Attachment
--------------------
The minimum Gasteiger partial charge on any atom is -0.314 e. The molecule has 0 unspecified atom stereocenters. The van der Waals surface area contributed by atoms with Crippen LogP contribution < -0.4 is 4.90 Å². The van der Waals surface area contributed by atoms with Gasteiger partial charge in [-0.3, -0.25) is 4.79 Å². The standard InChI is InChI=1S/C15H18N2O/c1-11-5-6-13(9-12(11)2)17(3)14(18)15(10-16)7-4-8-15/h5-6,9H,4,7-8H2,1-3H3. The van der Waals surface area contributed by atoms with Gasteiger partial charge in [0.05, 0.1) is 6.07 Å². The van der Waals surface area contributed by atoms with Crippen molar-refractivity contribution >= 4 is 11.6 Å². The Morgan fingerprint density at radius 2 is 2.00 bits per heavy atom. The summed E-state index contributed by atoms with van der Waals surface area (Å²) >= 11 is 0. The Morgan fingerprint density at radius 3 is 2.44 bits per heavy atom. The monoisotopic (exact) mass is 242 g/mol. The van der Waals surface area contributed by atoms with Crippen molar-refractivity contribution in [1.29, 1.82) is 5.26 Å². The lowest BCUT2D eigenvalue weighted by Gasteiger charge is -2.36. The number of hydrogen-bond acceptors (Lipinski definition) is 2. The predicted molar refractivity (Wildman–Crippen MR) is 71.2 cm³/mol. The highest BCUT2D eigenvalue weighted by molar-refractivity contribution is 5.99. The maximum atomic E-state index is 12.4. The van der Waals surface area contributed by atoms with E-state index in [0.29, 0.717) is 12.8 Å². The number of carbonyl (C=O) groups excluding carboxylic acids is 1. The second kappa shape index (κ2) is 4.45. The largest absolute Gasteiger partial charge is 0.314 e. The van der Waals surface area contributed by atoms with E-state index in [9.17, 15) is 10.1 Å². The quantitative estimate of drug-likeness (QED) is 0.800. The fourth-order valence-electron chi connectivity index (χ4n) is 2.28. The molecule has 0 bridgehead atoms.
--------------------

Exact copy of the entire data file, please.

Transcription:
The minimum Gasteiger partial charge on any atom is -0.314 e. The molecule has 0 unspecified atom stereocenters. The van der Waals surface area contributed by atoms with Crippen LogP contribution < -0.4 is 4.90 Å². The van der Waals surface area contributed by atoms with Gasteiger partial charge in [-0.3, -0.25) is 4.79 Å². The standard InChI is InChI=1S/C15H18N2O/c1-11-5-6-13(9-12(11)2)17(3)14(18)15(10-16)7-4-8-15/h5-6,9H,4,7-8H2,1-3H3. The van der Waals surface area contributed by atoms with Gasteiger partial charge in [0.05, 0.1) is 6.07 Å². The van der Waals surface area contributed by atoms with Crippen molar-refractivity contribution >= 4 is 11.6 Å². The Morgan fingerprint density at radius 2 is 2.00 bits per heavy atom. The summed E-state index contributed by atoms with van der Waals surface area (Å²) >= 11 is 0. The Morgan fingerprint density at radius 3 is 2.44 bits per heavy atom. The monoisotopic (exact) mass is 242 g/mol. The van der Waals surface area contributed by atoms with Crippen molar-refractivity contribution in [1.29, 1.82) is 5.26 Å². The lowest BCUT2D eigenvalue weighted by Gasteiger charge is -2.36. The number of hydrogen-bond acceptors (Lipinski definition) is 2. The predicted molar refractivity (Wildman–Crippen MR) is 71.2 cm³/mol. The highest BCUT2D eigenvalue weighted by molar-refractivity contribution is 5.99. The maximum atomic E-state index is 12.4. The van der Waals surface area contributed by atoms with E-state index in [0.29, 0.717) is 12.8 Å². The number of carbonyl (C=O) groups excluding carboxylic acids is 1. The second kappa shape index (κ2) is 4.45. The largest absolute Gasteiger partial charge is 0.314 e. The van der Waals surface area contributed by atoms with E-state index in [9.17, 15) is 10.1 Å². The quantitative estimate of drug-likeness (QED) is 0.800. The fourth-order valence-electron chi connectivity index (χ4n) is 2.28. The molecule has 0 bridgehead atoms.